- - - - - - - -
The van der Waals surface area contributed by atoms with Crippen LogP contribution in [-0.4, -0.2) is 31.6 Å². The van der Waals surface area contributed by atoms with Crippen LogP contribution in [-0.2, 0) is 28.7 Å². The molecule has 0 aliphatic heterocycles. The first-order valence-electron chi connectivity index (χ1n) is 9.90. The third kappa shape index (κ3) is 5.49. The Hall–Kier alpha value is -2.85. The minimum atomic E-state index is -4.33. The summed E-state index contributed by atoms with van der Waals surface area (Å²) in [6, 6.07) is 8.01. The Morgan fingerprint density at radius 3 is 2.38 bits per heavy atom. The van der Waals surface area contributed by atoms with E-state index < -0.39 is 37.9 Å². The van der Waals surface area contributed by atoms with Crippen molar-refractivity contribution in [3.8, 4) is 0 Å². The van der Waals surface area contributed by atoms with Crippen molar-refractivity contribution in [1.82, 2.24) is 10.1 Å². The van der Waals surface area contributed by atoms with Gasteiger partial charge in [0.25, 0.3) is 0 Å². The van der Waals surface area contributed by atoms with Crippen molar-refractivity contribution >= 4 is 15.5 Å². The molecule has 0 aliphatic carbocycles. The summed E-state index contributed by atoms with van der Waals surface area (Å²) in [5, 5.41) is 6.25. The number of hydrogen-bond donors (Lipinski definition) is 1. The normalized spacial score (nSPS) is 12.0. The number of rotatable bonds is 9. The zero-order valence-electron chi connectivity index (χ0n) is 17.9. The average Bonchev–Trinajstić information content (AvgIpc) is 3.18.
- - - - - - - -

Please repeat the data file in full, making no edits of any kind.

The van der Waals surface area contributed by atoms with Crippen LogP contribution in [-0.4, -0.2) is 31.6 Å². The van der Waals surface area contributed by atoms with Crippen LogP contribution in [-0.2, 0) is 28.7 Å². The molecule has 0 aliphatic heterocycles. The first-order valence-electron chi connectivity index (χ1n) is 9.90. The third kappa shape index (κ3) is 5.49. The Hall–Kier alpha value is -2.85. The minimum atomic E-state index is -4.33. The summed E-state index contributed by atoms with van der Waals surface area (Å²) in [6, 6.07) is 8.01. The Morgan fingerprint density at radius 3 is 2.38 bits per heavy atom. The van der Waals surface area contributed by atoms with E-state index < -0.39 is 37.9 Å². The van der Waals surface area contributed by atoms with Crippen molar-refractivity contribution in [3.8, 4) is 0 Å². The van der Waals surface area contributed by atoms with Crippen molar-refractivity contribution in [1.82, 2.24) is 10.1 Å². The van der Waals surface area contributed by atoms with Gasteiger partial charge in [0.25, 0.3) is 0 Å². The van der Waals surface area contributed by atoms with Crippen molar-refractivity contribution >= 4 is 15.5 Å². The molecule has 0 aliphatic carbocycles. The summed E-state index contributed by atoms with van der Waals surface area (Å²) in [5, 5.41) is 6.25. The number of hydrogen-bond donors (Lipinski definition) is 1. The normalized spacial score (nSPS) is 12.0. The number of rotatable bonds is 9. The zero-order valence-electron chi connectivity index (χ0n) is 17.9. The average Bonchev–Trinajstić information content (AvgIpc) is 3.18.